> I noticed rendering differs among different JVM with JOGL 2.3.2 : in these two
> examples, left window is 1.6 and right window is 1.8 (details below).
"on MacOSX 10.8.5"
^^ this was the most critical delta next to the JRE version (not JVM),
since 1.7* AWT uses an CALayer on OSX, which can only be utilized by
us via a FBO -> texture rendering.
Note: That means no more direct on-screen rendering since,
but FBO to texture, where the latter is being used for the
CALayer 'final compositioning'.
> * text size of axis box differ (it uses GLUT.glutBitmapString)
> * aliasing settings are not the same (1.8 version is cleaner than 1.6)
> * alpha values are handled differently (1.8 appears lighter than 1.6)
> * colorbar is not rendered properly on its translucent part (where text stand)
> : it is initially a Java2d image rendered by gl.getGL2().glPixelZoom,
> glRasterPos3f and then glDrawPixels)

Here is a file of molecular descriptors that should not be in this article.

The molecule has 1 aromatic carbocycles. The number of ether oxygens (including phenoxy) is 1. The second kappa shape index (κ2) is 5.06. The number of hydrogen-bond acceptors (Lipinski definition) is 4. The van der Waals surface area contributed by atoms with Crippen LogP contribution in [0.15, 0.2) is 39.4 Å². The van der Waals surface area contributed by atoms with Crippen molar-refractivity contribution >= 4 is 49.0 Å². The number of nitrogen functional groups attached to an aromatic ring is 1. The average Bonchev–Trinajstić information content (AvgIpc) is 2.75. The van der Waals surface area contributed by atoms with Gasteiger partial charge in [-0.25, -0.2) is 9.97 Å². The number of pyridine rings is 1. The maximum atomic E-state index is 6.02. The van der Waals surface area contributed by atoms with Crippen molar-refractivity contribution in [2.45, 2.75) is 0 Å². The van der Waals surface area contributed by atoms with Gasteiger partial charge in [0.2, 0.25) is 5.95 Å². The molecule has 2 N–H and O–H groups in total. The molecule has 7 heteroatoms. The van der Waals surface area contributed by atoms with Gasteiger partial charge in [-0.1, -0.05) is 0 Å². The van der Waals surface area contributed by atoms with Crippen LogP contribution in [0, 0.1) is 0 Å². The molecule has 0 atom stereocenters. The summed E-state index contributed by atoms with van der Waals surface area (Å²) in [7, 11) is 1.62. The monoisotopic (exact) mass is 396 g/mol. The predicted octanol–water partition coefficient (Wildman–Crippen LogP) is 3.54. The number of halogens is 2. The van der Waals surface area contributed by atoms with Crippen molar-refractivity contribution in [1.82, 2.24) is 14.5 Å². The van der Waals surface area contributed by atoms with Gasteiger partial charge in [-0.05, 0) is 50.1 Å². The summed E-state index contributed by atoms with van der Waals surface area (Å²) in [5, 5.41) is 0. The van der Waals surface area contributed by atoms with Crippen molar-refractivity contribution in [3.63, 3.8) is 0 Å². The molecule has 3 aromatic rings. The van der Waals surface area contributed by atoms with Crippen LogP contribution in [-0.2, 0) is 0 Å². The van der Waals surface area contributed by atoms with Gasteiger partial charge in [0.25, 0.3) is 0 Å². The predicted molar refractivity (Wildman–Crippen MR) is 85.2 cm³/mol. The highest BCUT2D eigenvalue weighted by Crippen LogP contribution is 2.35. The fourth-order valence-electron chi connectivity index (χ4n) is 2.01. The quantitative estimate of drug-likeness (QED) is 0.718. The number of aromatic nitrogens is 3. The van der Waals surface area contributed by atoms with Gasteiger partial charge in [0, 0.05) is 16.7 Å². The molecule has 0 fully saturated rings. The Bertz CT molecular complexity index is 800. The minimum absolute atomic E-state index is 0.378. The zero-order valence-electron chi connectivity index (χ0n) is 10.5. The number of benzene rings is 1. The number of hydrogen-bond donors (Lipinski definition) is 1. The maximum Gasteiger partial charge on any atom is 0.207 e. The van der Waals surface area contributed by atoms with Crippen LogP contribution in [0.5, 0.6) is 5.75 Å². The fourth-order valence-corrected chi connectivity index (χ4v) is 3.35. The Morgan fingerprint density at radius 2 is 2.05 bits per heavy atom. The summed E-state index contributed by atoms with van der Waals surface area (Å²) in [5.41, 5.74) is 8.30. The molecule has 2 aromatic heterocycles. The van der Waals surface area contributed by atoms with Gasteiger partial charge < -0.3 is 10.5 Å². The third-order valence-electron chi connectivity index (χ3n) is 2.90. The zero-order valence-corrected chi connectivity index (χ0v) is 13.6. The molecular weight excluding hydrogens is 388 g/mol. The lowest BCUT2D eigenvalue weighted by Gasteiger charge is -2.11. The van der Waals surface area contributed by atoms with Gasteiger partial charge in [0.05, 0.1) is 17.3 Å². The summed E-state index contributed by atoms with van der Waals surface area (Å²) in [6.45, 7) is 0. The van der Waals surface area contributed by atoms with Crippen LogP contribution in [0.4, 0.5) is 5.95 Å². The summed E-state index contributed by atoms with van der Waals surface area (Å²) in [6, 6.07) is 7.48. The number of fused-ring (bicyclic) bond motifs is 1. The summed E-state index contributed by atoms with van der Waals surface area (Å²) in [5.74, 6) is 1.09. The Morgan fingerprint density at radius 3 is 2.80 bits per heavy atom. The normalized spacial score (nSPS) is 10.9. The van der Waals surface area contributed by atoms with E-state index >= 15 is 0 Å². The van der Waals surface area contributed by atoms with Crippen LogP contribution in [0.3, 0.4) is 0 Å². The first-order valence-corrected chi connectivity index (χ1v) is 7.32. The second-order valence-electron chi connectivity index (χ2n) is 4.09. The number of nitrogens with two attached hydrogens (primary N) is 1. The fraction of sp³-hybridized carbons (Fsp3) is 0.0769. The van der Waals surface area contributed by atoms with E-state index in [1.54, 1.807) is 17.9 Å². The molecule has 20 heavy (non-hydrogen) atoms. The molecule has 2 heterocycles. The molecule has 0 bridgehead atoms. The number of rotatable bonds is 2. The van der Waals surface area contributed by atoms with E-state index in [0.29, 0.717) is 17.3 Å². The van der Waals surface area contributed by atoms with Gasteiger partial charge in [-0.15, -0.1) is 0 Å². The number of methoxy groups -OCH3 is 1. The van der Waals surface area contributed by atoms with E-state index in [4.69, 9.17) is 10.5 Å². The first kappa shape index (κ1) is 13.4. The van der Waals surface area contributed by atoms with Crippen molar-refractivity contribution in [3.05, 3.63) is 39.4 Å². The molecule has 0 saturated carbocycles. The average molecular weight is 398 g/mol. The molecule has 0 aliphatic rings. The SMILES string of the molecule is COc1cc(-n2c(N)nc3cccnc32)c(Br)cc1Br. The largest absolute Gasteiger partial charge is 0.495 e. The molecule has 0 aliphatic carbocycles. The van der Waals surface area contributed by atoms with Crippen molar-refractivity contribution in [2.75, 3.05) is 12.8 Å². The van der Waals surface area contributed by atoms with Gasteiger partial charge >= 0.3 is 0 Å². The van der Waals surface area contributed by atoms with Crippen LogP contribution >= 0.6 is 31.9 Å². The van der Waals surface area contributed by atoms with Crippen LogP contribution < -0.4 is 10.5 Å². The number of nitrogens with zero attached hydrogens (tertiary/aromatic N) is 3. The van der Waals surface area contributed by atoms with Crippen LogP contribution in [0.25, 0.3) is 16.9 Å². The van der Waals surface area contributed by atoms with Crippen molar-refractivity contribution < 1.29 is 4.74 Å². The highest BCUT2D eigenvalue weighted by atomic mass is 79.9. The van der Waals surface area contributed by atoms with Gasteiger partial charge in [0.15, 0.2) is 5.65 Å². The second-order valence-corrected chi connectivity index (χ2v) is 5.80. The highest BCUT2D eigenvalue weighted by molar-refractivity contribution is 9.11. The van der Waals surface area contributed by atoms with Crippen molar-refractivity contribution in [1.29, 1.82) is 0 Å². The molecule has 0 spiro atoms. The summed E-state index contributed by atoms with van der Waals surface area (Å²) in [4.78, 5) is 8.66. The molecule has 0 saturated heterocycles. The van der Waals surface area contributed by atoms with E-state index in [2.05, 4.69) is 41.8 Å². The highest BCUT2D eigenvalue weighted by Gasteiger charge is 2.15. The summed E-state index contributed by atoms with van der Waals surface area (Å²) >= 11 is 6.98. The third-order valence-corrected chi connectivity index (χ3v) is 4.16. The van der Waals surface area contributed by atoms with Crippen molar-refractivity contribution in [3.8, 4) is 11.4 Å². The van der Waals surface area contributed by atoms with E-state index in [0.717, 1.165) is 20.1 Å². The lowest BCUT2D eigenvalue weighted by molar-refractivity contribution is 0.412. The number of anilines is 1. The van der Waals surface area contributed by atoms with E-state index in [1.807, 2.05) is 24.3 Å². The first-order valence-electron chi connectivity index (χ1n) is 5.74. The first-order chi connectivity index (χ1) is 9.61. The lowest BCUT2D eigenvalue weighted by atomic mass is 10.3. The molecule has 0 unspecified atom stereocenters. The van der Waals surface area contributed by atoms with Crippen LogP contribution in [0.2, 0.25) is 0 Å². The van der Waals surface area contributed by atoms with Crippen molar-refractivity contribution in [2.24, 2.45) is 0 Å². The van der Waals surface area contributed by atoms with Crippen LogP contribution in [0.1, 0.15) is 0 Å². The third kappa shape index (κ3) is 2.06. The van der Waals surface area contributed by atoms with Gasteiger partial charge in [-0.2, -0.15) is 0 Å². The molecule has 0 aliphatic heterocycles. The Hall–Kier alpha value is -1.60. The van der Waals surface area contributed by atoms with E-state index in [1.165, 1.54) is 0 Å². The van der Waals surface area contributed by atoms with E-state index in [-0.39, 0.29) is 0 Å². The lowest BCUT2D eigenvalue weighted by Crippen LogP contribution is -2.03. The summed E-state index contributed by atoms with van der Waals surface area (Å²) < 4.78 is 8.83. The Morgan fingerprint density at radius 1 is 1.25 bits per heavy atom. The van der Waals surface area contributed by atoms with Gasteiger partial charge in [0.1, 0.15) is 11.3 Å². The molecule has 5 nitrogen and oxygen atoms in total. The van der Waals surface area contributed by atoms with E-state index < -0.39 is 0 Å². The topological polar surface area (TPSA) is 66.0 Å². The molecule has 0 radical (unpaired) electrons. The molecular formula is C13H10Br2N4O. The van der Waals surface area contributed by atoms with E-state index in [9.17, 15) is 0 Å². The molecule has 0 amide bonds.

Looks like there are many changes:
- FBO color space?
- Scaling ? HiDPI ?
- Java2D + GL mixing
- Translucency ?
It would be helpful to describe each difference separately
and let us analyze them, but lets continue below first:
> And I just change JVM not JOGL or JZY3d versions.
Note: NewtCanvasAWT has to use the same
AWT CALayer mechanism as GLCanvas for JRE >= 1.7* (see above).
Just to make sure to not misunderstand, you say that:
- NewtCanvasAWT behaves 'well' or 'as expected' on all JRE versions
(onscreen and offscreen).
- NewtCanvasAWT and GLCanvas behave 'well' or 'as expected' on JRE >= 1.7*.
so, to make a long story short:
- GLCanvas does _not_ behave 'well' or 'as expected' on JRE 6 (onscreen).
> *Should we throw away GLCanvas?*
B/c it does not behave well on JRE 6 on OSX?
Well, that is your decision ofc.
Indeed, a NEWT Window behaves more deterministic due to the simple
fact that this is our code base, i.e. we cannot influence AWTs
behavior that much.
And surely I favor NEWT and NewtCanvasAWT, for this and many other reasons
like better input responsiveness, see:
Then it will also be easier to make the NEWT based application
AWT agnostic, i.e. portable for other [embedded] platforms.
Hope this helps a bit.